Want to take advantage of warm leads? There’s no better place than the confirmation page of your lead gen page or cart page. Use this opportunity when the lead has expressed intent, and ask for something else, like a follow or newsletter subscription.

Part 2: Examples of Good Landing Pages

Now that we’ve covered what goes into making up an effective landing page, let’s check out a few example pages, and run through a short critique of each to see what they’re doing well, and what could potentially be changed or optimized via an A/B test.


What works – It’s all about the benefits

People want to know how your product/service can make their life/work better. There’s no better way than writing in terms of benefits.

  • The image supports the implied benefit of the process; a happier family in control of their finances.
  • The bullet points take the benefits further, leading you to a more positive feeling about your situation.
  • The CTA caps it all off nicely by indicating that there is a solution there for you.

Things to change or be tested

They’ve done a really good job here, so I wouldn’t really change much. They could make the form shorter, but the target demographic for this page should be motivated enough to complete it.

  • If you were to remove any forms fields choose: Verify email, alternate phone and city.

What works

  • Directional cue: People need to be guided, so I like that they take you from the benefit statement to the action area by using an arrow.

Things to change or be tested

  • The headline is more of a branding/naming concept, rather than a descriptive title that explains the purpose of the page. The explanation in the black section is a more powerful message. I’d move “Web Marketing 2.0” to the header opposite the logo.
  • Take advantage of the white space below the form to display a supporting trust element such as a testimonial.


What works

  • Directional cues: Even better than the last example, this page makes great use of arrows to direct your attention through the flow of the page and it’s benefits.
  • Strong CTA copy: The copy explains exactly what you’ll get which is what every good CTA should do.
  • Guarantee: At the top right there is an excellent guarantee statement, which is repeated at the point of conversion – the CTA. The no-risk factor will lead to higher conversions.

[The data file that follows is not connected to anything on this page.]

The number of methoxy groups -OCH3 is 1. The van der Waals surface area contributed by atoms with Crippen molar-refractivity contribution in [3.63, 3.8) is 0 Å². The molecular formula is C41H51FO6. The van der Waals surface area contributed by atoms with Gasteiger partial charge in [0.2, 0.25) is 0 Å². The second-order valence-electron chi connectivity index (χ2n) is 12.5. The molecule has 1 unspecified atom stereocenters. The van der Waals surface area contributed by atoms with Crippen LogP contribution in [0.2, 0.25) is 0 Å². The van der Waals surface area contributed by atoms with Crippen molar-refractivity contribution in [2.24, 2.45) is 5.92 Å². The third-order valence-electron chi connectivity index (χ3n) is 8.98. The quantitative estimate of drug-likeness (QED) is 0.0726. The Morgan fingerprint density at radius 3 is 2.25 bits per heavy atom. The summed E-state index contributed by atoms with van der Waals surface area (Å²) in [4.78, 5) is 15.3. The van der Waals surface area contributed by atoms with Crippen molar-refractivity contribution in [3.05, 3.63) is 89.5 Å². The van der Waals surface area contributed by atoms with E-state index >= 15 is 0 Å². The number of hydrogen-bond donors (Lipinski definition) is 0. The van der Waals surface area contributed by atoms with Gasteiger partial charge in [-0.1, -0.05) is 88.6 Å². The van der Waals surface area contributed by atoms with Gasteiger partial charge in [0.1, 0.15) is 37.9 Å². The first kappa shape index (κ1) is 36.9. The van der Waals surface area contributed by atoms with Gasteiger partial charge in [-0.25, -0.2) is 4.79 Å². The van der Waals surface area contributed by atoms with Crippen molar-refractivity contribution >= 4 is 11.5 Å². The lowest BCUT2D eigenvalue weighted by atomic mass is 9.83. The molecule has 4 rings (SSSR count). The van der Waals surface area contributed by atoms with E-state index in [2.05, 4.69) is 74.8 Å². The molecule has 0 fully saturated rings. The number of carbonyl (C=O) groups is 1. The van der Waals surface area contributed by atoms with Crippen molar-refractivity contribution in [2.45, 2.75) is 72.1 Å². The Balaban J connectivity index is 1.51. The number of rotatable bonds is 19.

Things to change or be tested

  • Example logos: The value proposition of this page is getting logos made – so show some examples to improve the trust in the company’s design skills.

Now you’re well on your way to craft compelling landing pages for your campaigns. As a final note, hop on over to a landing page we put together just for Duct Tape readers.

— Oli Gardner

Oli Gardner is Co-Founder & Creative Director at Unbounce – The DIY Landing Page Platform. He is an opinionated writer, primarily on the subjects of landing pages and conversion rate optimization. You should follow him on Twitter @OliGardner.

24 How to Create a Social Media Conversion System


Image credit: anitakhart via Flickr

People often complain that social media is a giant time drain, but one that they know they must dive into because everyone says they must.

Of course this is exactly the kind of thinking that makes social media, or any business or marketing activity, a giant time drain.

Social media participation and integration is an important aspect of marketing and while the names, technologies, and tools may feel foreign, the fundamentals involved in making them pay are the same.

Marketing is about building trust and these days any effective conversion approach is steeped in building trust through engagement. This is true of selling, advertising, lead generation, and customer service – and it’s certainly true when it comes to building trust using social media platforms.

The trick, like all good inbound marketing, is to create value and a reason for someone that might encounter your business to want to know more.

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10 How To Increase Landing Page Conversion

Marketing podcast with Rick Perreault and Oli Gardner of Unbounce (Click to play or right click and “Save As” to download – Subscribe now via iTunes

Landing pages, those web pages you create and use to entice visitors to take a single action, have come a long way in terms of functionality and use. Internet Marketers have used them for years and with the introduction of services and practices dedicated to the use of these tools every small business can benefit from using highly optimized landing pages. I’ve been on a bit of rant about this topic so see the related posts below for more.

landing page

For this week’s episode of the Duct Tape Marketing Podcast I spoke with the CEO and Director of Inbound Marketing for a landing page optimization firm Unbounce.

In this episode we talk about how and when to use landing pages and the most important elements to consider when creating and testing your landing pages. I can’t say enough about the need to use a tool like unbounce or Google Website Optimizer to do routine testing of your pages.

It’s amazing how often I find that some little seemingly insignificant tweak can make all the difference in the world in terms of conversion.

If you’re not testing video and audio on your landing pages and thank you pages you may be missing the boat as well. But, video and audio messages can have a negative impact if not done authentically, so again, test and test!

Unbounce provides some great information about landing page design courtesy of a blog written by Gardner – Here are a couple of my favorite posts – 7 Elements of a Winning Landing Page and The 12-Step Landing Page Rehab Program – the topic that covers the infographic in this post.